Men’s hockey new incoming players: A preview

We’ve got a lot to get to so let’s not waste time. Two goalies, four defenders, six forwards.

Tyler Harmon – Goaltender – Ramsey, New Jersey – Jersey Hitmen (USPHL)

2016/17 Statistics: 22-7-1, 2.26 GAA, .922 SV%, 2 SO

Twitter: @tylerharmon1997

Named the 2017 USPHL Goaltender of the Year, Harmon will likely be Stef Lekkas’s backup or a 1B goalie in a platoon system with UVM’s sophomore goalie. A multi-sport athlete at Ramsey High School, where he was not only a standout goalie for the Rams (posting a .948 SV% his senior year and earning The Record’s Player of the Year award) but also a star lacrosse player (potting 35 goals and 29 assists his senior year and was named’s Cullen Division Player of the Year). For four years, Harmon split time between his high school team and the Jersey Hitmen U18 team (winning a state Public B championship with the former in 2015-16 and a USPHL U18 title with the latter in 2014-15), but last season starred for the Hitmen senior team. At 6’3″, Harmon brings size to the position the Catamounts lacked last season, as well as a winning pedigree.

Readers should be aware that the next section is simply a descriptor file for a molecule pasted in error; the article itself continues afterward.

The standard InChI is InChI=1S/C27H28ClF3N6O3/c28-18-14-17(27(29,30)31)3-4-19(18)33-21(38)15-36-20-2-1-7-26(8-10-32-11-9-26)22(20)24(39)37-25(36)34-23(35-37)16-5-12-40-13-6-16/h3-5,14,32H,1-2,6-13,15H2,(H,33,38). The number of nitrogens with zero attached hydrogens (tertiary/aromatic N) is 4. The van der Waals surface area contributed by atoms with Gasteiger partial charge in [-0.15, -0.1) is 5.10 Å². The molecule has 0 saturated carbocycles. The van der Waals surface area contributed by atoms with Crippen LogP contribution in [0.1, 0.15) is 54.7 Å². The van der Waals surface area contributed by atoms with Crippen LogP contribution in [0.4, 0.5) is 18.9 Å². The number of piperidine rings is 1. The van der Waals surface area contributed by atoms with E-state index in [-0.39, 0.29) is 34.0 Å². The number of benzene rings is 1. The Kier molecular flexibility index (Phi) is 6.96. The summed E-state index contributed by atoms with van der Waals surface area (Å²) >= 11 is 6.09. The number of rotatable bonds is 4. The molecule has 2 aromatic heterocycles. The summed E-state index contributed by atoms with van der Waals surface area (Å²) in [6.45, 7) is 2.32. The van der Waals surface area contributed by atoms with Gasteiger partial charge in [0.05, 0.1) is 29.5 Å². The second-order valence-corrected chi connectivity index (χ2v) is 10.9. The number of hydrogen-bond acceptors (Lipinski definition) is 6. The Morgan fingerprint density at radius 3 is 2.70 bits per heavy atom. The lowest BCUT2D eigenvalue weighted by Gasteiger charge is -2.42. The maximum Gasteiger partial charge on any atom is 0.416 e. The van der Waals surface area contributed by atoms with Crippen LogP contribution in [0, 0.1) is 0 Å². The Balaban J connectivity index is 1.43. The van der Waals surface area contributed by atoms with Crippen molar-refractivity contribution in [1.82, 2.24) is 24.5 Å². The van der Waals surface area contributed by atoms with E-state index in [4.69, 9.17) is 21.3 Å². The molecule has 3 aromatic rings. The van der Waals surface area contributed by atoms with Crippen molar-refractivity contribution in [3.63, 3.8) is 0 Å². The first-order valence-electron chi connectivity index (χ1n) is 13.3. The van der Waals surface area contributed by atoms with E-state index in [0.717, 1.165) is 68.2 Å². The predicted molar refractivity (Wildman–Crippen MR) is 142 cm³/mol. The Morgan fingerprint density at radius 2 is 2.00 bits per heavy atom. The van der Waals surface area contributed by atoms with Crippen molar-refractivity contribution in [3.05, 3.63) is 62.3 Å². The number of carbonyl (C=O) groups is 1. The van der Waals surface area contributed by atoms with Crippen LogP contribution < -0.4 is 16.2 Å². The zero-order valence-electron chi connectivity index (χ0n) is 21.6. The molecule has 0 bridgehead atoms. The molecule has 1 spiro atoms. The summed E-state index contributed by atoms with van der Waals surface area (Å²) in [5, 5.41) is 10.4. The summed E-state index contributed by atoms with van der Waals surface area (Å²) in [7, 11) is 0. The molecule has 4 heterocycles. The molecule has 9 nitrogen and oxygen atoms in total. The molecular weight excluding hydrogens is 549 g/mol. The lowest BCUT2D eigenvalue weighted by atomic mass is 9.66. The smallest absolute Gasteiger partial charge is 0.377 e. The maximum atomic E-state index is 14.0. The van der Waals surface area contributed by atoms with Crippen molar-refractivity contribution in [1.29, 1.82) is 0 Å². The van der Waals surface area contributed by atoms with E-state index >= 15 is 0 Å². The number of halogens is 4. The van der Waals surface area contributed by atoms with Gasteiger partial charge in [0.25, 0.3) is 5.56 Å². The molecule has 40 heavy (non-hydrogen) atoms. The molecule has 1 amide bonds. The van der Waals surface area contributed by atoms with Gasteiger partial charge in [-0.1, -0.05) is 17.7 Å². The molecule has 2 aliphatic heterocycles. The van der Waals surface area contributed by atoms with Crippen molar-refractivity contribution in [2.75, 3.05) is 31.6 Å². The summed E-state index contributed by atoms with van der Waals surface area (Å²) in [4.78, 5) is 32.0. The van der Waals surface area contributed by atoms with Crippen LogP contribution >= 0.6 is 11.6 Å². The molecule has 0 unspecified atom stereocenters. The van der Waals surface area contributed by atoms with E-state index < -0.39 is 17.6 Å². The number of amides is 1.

Matt Beck – Goaltender – Westport, Connecticut – Philadelphia Jr. Flyers (USPHL)

2016/17 Statistics: 7-13-0, 4.06 GAA, .905 SV%

Twitter: @MBeck29

Based on his numbers and what I’ve heard of him, Beck will likely fill the Pat Feeley role as the competitive goalie who, while he may not see the ice much, will certainly push guys in practice. In high school at Fairfield Prep, Beck twice led the Jesuits to the state title. So yeah, all three of UVM’s goalies this year have won something (Lekkas won the USHL, Beck and Harmon both won state championships in high school), which is cool.

Brian Kelly – Defender – Purchase, New York – Connecticut Jr. Rangers (USPHL)

2016/17 Statistics: 32 GP, 2-12-14, 6 PIM

Twitter: @bkells1997

No, it is not the head coach of #GoAway football. Described as a player who will bring “a high end work ethic, hockey sense and skill” to UVM, Kelly graduated from Kent School in 2016, posting 13 points in his final two years. I don’t watch much USPHL, but I would guess that his low numbers point to him being more of a defensive defenseman. Which is nice, because outside of Massie and Abramson, UVM lacked good defensive defensemen last season.

Cory Thomas – Defender – St. Brieux, Saskatchewan – Flin Flon Bombers (SJHL)

2016/17 Statistics: 49 GP, 2-8-10, 24 PIM

Twitter: @10C_THOMAS

Last season, the Cats had very little size on D with only Abramson and Massie standing at over 6’0″. Enter Cory Thomas, a massive 6’5″ shutdown defenseman from Western Canada. A member of Team Canada West at least year’s World Junior A Challenge, Thomas doubled his point total from 2015/16 this year. During his time in the Manitoba/Saskatchewan border town, Thomas was a member of the SJHL’s All-Rookie team in 2015-16, and helped the Bombers reach back-to-back Canalta Cup finals. He still needs to fill out (as despite his huge frame he’s still only 200ish pounds) but having another big, strong defender should help.

Owen Grant – Defender – Stittsville, Ontario – Carleton Place Canadians (CCHL)

2016/17 Statistics: 56 GP, 5-19-24, 24 PIM

Twitter: @orgrant2